It’s well and truly the holiday season, and though there’s plenty of joy in treating your loved ones, these are hard times for your average comic book reader. Buying digital might curb your spending, but for those pinching pennies, there’s a frontier of writers showcasing their work online. It’s not all Cyanide and Happiness out there. Below are three excellent, varied examples that are worth your time and cost only a web connection.
Begun in the summer of 2005 and still ongoing, Templar, AZ is ‘speculative fiction, an alternate timeline, and an alternate history’, according to writer and artist Spike Trotman. This parallel Arizona is in equal parts archaic, contemporary and strangely reminiscent of Daniel Clowes’ Ghost World—at least in the monochromatic first chapter. Each new chapter boasts its own art style, and Trotman’s broad and intuitive artistic ability, but it’s the characters’ existence within this sculpted otherworld which entices the reader.
Ben, the first character we meet, is endeared to us through a bizarrely nasty conversation with his editor—think J. Jonah Jameson before his morning coffee. But the view he has from his bedroom window, of robed statuettes in gothic contrast with the city’s grunge, and people in dust masks, togas and oversized t-shirts all rubbing shoulders, makes him the reader’s ambassador. It’s alongside Ben that we are taught about this Arizona, with nary a hint of exposition. And the irresistible vibrancy of his teacher, Reagan, sweeps us into the city’s culture and history, which ends up feeling quite familiar. In fact, one of the strengths of this webcomic is how certain readers’ comments flesh out the real-world historical and cultural references in Trotman’s work. Templar, almost a decade ago, proved to be one of those now ever more numerous creations bridging the gap between artist and audience.
Kate or Die
Creating approachable comics about the harsher difficulties in many people’s lives would be a challenge and a half for anyone, but Kate Leth has it down to an art. Through the lens of wit in each of her sketches, she makes touching and relatable statements for feminists, people suffering from depression, anyone whose sexual identity strays from the mainstream, and everyone who’s been the weird kid at school. Even for those who haven’t had all the same life experiences, she has a kindly informative tone. These vivid parables are well spaced out between some beautiful one-off pieces and funny instances in her day to day life, particularly the irks of working in a comic shop.
Throughout her archives, especially for those of a geeky disposition, there’s plenty of opportunities for a chuckle or knowing smile. One of the highlights of looking through three years of her work is that she’s willing to show her readers the full scope of her art, from angry five-minute scribblings to Little Ghost, her more recent comic with an ongoing storyline. It’s no mean feat, considering that she pours her anxieties into deeply personal comics, in turn giving voice to many with the same troubles.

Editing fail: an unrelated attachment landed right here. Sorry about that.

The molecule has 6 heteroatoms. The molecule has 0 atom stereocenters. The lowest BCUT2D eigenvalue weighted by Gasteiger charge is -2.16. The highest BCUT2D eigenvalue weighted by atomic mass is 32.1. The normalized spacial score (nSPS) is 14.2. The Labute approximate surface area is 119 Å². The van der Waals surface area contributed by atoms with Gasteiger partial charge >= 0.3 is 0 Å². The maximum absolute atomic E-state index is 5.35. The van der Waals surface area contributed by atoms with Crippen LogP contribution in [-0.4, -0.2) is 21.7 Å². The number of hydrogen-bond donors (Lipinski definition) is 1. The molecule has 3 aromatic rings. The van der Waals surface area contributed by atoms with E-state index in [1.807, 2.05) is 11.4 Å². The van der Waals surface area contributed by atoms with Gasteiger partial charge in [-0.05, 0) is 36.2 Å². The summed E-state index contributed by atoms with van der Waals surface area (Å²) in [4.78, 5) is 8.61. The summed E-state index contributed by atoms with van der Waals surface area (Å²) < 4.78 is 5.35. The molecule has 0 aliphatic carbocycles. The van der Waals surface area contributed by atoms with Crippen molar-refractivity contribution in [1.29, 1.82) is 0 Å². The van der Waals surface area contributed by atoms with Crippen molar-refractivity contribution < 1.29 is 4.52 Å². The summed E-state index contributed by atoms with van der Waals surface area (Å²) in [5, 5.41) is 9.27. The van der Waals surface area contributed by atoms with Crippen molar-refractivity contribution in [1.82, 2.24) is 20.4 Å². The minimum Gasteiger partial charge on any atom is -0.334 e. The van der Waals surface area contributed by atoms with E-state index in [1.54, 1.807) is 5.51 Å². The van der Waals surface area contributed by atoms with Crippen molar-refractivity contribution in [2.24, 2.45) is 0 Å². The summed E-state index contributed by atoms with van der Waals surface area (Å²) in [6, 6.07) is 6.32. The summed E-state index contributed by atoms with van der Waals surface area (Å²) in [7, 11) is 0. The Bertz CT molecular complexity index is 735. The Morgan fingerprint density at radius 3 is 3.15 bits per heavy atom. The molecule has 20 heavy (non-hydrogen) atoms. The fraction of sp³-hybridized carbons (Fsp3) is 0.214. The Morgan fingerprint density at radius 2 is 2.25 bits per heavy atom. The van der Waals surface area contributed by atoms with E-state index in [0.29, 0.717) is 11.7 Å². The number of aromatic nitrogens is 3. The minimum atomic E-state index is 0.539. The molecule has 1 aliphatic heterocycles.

This webcomic takes the horror trope ‘person visits property of distant dead relative’, and uses the panel format to breathe in new chills. Kris Straub’s story of the Twin Peaksian town of Broodhollow follows the curiously anxious and pattern paranoid Wadsworth Zane. A door-to-door salesman for the Encyclopedia Atlantica, he represents the futility of depending on a format outdated by the time it’s available, as well as being the man of science faced with the supernatural in the tradition of gothic literature.
While Broodhollow quickly breaks the law of never revealing your monster, disturbance breeds from the feeling that it’s always lurking behind the panels. Even more so as it’s suggested it’s nowhere close to the town’s greatest horror. Although it might not seem so at first, this story’s deepest darkness lies in subtlety—the terrible potential of doors left ajar—and expert attention to detail, colour and timing make for intense thrills and humour. The inexplicably unsettling quirks of characters, odd turns of phrase and pastoral holidays are hard to pin down as one thing or the other, pressing the question whether it’s the town that’s haunted, or Zane’s nervous disposition making it seem so. And all the while, this makes us question our own morbid fascination with seeking out the reality.
Webcomics aren’t for everyone, but if you’re tired of forking over your hard earned money for the underwhelming, or if you just want to cut back on your budget, the above are all great starting points. Go now, there’s a whole wide web to explore.
(image via Broodhollow)
Newly minted Masters student, Elisabeth O’Neill is a comic collector, sci-fi fancier and hero for hire. Likes: Bjork, boots, pancakes and penguins. Dislikes: kobolds, cool kids, trolls and mild cheddar. You can find her on Twitter @ LittleTinMiss
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